With regard to Trump, we keep hearing vague insinuations that Trump seriously threatened our National Defense, but the same people keep talking about possible plea bargains, which would not happen if Trump’s actions were really that serious.   Unless and until I hear specifics that support claiming this is more than a dispute about document control, that’s where I am standing on this.

That brings us to the important question of chain-of-custody.   Trump’s accusers would have you believe that the former President walked through the White House grabbing documents and stuffing them into boxes.   That’s not at all what happened.

The US Government uses its own company, the General Services Administration, for various tasks like moving personal belongings and papers.  One set of employees boxes up everything, and another drives them from the White House to the new office or residence, and finally they are unloaded.  Many of those boxes lack much in the way of detail, meaning you won’t even know what is where until you take time to go through them.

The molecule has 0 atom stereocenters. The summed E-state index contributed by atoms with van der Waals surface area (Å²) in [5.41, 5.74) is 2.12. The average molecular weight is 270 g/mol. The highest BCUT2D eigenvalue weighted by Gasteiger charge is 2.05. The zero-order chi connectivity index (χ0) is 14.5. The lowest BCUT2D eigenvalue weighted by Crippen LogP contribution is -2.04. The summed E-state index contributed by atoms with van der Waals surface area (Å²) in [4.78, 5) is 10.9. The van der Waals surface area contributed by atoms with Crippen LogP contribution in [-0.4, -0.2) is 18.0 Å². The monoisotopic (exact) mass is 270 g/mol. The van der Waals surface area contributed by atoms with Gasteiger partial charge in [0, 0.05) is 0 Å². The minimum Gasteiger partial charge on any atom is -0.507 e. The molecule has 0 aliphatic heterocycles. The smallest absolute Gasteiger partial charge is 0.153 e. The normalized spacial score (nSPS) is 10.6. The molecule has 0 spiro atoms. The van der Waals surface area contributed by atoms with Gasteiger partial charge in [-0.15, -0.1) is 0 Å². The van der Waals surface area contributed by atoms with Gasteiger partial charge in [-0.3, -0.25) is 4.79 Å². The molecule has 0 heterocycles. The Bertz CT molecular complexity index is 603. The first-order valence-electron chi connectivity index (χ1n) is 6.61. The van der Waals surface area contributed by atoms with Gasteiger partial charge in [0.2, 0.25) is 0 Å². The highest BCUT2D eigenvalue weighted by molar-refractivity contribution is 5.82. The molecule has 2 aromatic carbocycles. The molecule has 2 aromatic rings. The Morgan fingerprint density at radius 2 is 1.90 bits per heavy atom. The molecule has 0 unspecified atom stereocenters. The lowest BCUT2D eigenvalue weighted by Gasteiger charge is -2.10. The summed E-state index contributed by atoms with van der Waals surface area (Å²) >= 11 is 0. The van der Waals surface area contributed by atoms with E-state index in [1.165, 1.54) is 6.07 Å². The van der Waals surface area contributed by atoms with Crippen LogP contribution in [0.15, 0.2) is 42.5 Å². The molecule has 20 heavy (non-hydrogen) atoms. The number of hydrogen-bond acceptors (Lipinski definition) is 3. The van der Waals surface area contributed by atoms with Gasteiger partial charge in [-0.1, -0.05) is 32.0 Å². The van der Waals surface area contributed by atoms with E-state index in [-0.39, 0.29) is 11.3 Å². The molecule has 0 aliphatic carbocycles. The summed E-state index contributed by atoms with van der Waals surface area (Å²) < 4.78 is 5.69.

That, in a nutshell, is why so many former Presidents had documents they did not know about. And that is why former President Trump did not return everything that the National Archives demanded.

Well, that and Trump did not like the way the Archives director demanded papers instead of asking, and the Archives director decided a pissing match was a great way to settle the matter.

And that long squabble will end up in court because the sitting President is childish and petty enough to use the DOJ as his attack dogs.